For example, at the core of ChatGPT is a huge array of probabilistic associations between phrases and words found in billions of statements taken off the Internet (with a lot more around this, such as images). Its engine uses this both to ‘understand’[2] user questions or instructions and to generate replies or even essays [3].

Two kinds of AI

There are two kinds of AI, two ways in which the knowledge base can be constructed, in each of which the AI developer operates in a different way: human knowledge elicitation and machine learning. In my early work as AI developer in the 1980s, we would manually build the knowledge base by interviewing human experts and expressing the elicited knowledge in an appropriate computer language. Knowledge engineering, as it was called, was a labour-intensive process, in which good knowledge engineers would winkle out tacit knowledge and rare exceptions and incorporate them into the knowledge base.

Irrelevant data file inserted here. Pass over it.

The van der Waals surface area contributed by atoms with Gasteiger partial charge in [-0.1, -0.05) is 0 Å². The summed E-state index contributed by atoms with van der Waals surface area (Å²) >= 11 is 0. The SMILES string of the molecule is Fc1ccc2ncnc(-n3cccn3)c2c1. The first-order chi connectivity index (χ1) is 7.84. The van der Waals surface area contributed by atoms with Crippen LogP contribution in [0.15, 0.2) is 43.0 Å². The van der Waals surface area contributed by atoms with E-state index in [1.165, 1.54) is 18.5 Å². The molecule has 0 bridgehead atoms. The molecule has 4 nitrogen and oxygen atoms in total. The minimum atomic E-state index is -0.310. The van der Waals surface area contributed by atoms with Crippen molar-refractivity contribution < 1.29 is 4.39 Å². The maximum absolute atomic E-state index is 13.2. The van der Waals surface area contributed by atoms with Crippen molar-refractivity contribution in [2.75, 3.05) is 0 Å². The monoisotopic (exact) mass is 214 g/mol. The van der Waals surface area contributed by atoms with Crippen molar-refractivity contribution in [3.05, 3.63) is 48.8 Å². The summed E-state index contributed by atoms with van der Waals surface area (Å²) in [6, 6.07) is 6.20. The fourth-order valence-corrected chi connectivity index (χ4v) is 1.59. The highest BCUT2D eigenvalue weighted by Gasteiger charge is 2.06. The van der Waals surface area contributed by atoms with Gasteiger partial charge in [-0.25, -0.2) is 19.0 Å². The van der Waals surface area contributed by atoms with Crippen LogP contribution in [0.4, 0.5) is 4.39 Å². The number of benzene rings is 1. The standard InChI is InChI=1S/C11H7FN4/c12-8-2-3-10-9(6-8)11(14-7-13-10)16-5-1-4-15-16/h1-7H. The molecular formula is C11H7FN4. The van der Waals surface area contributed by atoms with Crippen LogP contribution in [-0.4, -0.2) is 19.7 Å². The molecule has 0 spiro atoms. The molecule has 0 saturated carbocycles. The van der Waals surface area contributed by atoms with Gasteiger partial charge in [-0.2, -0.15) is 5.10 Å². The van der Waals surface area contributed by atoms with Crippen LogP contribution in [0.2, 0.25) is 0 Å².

Today’s machine learning AI (MLAI) bypasses the human processes of eliciting and expressing knowledge, by detecting patterns in masses of training data supplied to it by AI developers, such as from Reddit in the case of ChatGPT [4]. I like the explanation given by Paul McCartney of how they used MLAI to extract John Lennon’s voice from a poor quality recording; they told the AI system, “That’s voice. That’s guitar. In this recording, lose the guitar.”

Why humans – and faith – are important